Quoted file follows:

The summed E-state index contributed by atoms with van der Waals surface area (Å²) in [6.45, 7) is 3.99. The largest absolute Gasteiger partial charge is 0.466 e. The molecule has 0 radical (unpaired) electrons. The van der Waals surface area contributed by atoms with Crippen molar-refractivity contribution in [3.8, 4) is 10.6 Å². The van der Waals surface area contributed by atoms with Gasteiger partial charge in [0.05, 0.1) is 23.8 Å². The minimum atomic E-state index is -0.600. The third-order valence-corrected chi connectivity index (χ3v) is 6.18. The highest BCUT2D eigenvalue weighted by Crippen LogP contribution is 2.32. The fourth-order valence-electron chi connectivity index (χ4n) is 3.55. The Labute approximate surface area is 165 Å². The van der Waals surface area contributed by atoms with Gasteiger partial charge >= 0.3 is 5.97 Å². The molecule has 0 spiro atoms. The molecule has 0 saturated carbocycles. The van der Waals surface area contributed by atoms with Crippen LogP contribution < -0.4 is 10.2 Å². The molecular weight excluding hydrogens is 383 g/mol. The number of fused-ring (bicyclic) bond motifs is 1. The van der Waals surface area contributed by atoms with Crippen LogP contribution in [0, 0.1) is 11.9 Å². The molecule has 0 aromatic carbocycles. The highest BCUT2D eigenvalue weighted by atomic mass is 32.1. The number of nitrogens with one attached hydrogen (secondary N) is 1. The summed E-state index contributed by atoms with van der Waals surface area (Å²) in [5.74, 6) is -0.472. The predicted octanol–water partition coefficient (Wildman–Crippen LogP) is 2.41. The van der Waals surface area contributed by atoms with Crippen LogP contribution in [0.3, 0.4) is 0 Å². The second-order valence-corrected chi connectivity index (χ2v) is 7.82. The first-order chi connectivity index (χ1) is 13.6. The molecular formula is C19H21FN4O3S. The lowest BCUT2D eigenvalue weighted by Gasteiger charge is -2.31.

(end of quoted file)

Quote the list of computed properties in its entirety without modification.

The summed E-state index contributed by atoms with van der Waals surface area (Å²) in [6.45, 7) is 3.99. The largest absolute Gasteiger partial charge is 0.466 e. The molecule has 0 radical (unpaired) electrons. The van der Waals surface area contributed by atoms with Crippen molar-refractivity contribution in [3.8, 4) is 10.6 Å². The van der Waals surface area contributed by atoms with Gasteiger partial charge in [0.05, 0.1) is 23.8 Å². The minimum atomic E-state index is -0.600. The third-order valence-corrected chi connectivity index (χ3v) is 6.18. The highest BCUT2D eigenvalue weighted by Crippen LogP contribution is 2.32. The fourth-order valence-electron chi connectivity index (χ4n) is 3.55. The Labute approximate surface area is 165 Å². The van der Waals surface area contributed by atoms with Gasteiger partial charge >= 0.3 is 5.97 Å². The molecule has 0 spiro atoms. The molecule has 0 saturated carbocycles. The van der Waals surface area contributed by atoms with Crippen LogP contribution < -0.4 is 10.2 Å². The molecular weight excluding hydrogens is 383 g/mol. The number of fused-ring (bicyclic) bond motifs is 1. The van der Waals surface area contributed by atoms with Crippen LogP contribution in [0, 0.1) is 11.9 Å². The molecule has 0 aromatic carbocycles. The highest BCUT2D eigenvalue weighted by atomic mass is 32.1. The number of nitrogens with one attached hydrogen (secondary N) is 1. The summed E-state index contributed by atoms with van der Waals surface area (Å²) in [5.74, 6) is -0.472. The predicted octanol–water partition coefficient (Wildman–Crippen LogP) is 2.41. The van der Waals surface area contributed by atoms with Crippen LogP contribution in [0.3, 0.4) is 0 Å². The second-order valence-corrected chi connectivity index (χ2v) is 7.82. The first-order chi connectivity index (χ1) is 13.6. The molecular formula is C19H21FN4O3S. The lowest BCUT2D eigenvalue weighted by Gasteiger charge is -2.31.